A “festival tracking new theater from around the world,” The Public Theater’s annual Under the Radar series is in full swing at the moment. “New theater” is a large net to trawl but The Public is a committed supporter of the genre’s most innovative forms, which it nurtures year round through its Devised Theater Initiative. The DTI in turn launches artists into the festival, by way of the INCOMING! program of works-in-progress and, sometimes, from there, into UTR’s main lineup.
One work to take that journey into this year’s festival is Club Diamond, by filmmaker Nikki Appino and performer Saori Tsukada. The piece is either a very oblique tale of Japanese-US cultural assimilation in three vignettes, or a sly homage to Japanese silent film, or a formal exploration of narrative styles to underscore the fragmented nature of bicultural identities. Its individual parts are certainly charming but if Appino and Tsukada intend for the show to be more than the sum of its parts, they don’t convincingly do the math in performance.
The film is delightful and beautiful with Tsukada’s hand-drawn sets, a sustained atmospheric chiaroscuro, and silent film’s close frames and iris-out techniques, which all heighten a tongue-in-cheek tension. Cathy Lee Crane, who shot it in 16 mm black and white, is a Guggenheim Fellow. Violinist Tim Fain, who contributes the emotionally overwrought score that is typical of the silent genre, has worked with Philip Glass and performed in the movie Black Swan.
In Club Diamond’s movie, a fallen starlet of Japanese silent films takes a steamer to NYC where she lands in an “Oriental” review in a dingy cabaret. In Japan’s early cinema industry, we learn in the show’s introduction, screenings were voiced by a benshi, or live narrator, which Tsukada plays here (as well as the role of the starlet). That’s the first story. The second, told as a voice-over while Tsukada changes costumes on stage, is about a contemporary Japanese woman’s similar experiences upon emigrating to New York, where she entertains Japanese businessmen. The third you won’t necessarily follow without a reminder of the US occupation of Japan, but the benshi too has his own story involving a reversal of fortune, but this only sneaks up on you if you know to look for it.
At times it seemed there was a central narrative – the contemporary one – which, slight as it is, the film amplifies and the benshi ventriloquizes. Yet the program notes place the show’s emotional core with the benshi, who is reduced to eking out an existence as a street performer in US-occupied Japan, a plot twist I could not follow if I relied on the staging itself. Meanwhile, the show’s central locus of interest is the film, which contributes the lion’s share of what we see in performance. This runs a risk: when employed in a modern context, silent film’s exaggerated forms lend themselves invariably to pastiche and irony.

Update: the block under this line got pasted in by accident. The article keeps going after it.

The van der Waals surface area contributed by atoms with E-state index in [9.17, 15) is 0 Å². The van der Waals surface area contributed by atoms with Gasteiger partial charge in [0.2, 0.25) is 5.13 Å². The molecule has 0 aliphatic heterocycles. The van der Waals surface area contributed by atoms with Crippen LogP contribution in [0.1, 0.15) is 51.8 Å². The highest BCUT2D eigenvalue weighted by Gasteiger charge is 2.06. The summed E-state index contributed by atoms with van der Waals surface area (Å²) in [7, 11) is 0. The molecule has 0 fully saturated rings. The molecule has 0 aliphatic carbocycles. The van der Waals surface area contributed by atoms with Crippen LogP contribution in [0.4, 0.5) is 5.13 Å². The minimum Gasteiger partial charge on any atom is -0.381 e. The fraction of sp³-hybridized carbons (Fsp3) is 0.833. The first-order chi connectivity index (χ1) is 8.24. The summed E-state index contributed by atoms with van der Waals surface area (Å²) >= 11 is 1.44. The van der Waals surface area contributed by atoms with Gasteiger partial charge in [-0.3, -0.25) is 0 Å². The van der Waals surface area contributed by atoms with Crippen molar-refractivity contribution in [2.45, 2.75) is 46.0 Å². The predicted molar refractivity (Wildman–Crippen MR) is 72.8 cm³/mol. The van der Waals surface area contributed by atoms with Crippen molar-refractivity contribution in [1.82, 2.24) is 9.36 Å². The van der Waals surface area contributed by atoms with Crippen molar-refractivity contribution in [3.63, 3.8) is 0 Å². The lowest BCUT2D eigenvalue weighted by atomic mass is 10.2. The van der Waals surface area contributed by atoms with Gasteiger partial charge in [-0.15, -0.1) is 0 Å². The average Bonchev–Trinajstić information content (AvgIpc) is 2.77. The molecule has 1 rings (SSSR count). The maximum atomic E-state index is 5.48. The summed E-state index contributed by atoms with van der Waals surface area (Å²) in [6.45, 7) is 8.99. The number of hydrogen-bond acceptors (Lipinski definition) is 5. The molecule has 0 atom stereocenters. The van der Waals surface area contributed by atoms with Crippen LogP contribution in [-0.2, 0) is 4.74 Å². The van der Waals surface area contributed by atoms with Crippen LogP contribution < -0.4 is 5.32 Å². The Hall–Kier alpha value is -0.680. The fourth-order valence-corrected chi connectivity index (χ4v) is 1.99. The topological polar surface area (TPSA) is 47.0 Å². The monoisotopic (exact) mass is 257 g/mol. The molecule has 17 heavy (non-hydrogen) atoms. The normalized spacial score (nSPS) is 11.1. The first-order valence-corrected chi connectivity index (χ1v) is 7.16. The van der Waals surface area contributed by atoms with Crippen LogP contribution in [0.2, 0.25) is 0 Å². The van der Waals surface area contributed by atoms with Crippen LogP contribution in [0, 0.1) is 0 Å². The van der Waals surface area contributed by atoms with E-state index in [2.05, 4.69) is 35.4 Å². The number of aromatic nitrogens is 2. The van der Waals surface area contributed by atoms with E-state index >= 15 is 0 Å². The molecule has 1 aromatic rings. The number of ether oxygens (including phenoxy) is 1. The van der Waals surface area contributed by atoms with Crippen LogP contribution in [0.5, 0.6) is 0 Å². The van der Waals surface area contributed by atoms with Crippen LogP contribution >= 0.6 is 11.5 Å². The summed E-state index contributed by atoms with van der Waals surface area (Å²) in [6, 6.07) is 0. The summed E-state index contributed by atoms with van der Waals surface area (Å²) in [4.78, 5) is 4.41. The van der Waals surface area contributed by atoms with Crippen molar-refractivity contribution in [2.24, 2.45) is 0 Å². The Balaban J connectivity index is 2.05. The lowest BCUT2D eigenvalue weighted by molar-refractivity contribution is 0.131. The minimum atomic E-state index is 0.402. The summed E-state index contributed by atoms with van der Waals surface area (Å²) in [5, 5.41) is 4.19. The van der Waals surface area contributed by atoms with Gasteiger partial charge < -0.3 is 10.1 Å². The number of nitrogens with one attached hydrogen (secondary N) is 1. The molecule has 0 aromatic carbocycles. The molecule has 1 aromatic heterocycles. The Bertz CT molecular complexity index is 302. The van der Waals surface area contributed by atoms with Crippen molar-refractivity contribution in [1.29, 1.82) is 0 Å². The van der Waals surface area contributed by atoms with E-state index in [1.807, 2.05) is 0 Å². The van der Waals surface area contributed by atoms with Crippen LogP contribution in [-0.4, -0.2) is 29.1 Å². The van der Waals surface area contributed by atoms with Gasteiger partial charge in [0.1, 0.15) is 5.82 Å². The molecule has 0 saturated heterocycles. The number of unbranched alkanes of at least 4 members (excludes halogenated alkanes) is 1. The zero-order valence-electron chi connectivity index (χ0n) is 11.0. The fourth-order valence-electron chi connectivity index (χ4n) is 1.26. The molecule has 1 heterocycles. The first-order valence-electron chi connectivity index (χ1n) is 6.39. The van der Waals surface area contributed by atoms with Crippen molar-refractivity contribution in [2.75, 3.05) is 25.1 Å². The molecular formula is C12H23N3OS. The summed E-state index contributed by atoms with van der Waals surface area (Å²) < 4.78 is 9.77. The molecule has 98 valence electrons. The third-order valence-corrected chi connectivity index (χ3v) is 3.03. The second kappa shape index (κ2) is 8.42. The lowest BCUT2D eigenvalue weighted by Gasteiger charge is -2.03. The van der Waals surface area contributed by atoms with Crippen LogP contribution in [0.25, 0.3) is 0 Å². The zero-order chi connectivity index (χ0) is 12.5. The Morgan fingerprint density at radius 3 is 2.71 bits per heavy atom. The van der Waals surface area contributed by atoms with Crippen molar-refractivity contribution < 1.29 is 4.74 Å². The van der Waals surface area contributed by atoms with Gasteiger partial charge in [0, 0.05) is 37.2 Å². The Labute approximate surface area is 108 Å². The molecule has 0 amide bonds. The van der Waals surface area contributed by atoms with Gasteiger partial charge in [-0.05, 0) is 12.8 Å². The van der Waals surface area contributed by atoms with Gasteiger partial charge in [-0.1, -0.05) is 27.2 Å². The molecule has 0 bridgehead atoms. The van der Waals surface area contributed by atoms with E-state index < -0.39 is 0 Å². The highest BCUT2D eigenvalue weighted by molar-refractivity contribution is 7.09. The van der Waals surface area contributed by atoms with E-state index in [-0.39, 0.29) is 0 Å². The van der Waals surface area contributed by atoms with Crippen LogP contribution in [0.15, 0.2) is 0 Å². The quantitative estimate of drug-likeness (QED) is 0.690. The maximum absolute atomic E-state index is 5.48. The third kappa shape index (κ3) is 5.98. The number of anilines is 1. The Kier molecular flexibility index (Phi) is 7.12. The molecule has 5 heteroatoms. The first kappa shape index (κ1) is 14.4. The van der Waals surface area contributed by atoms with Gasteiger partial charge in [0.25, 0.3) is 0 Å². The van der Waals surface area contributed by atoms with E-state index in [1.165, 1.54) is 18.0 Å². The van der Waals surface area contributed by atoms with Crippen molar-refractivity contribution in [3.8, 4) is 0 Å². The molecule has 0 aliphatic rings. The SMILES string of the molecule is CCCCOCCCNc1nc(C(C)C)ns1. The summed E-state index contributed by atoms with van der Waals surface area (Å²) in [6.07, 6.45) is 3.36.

In short, while the different narrative devices – film, voice-over and live action – offer contrasting points of view on a similar experience of “otherness,” whether in a new country or an occupied one, these fragments never tell a story together. The best metaphor I can think of is Matryoshka dolls, where the whole contains many similar iterations but only the biggest is in view. The three stories are fragments, presented in a way that allows them to exist within and separate from the others, but they don’t help us understand the others better.
Club Diamond is a jewel in the rough, but Appino and Tsukada may still find their own benshi of sorts to build the compelling “immigration tale” they intend it to be. Tsukada’s live performance is worth the effort to bring these stories to the stage. She’s a winsome imp of a narrator, a sharp physical comedian and even a cool improvisationalist, pulling off a cute interaction with a reserved audience of performing arts presenters in town for the APAP conference. Long before even the age of silent film, that’s what was called a born entertainer.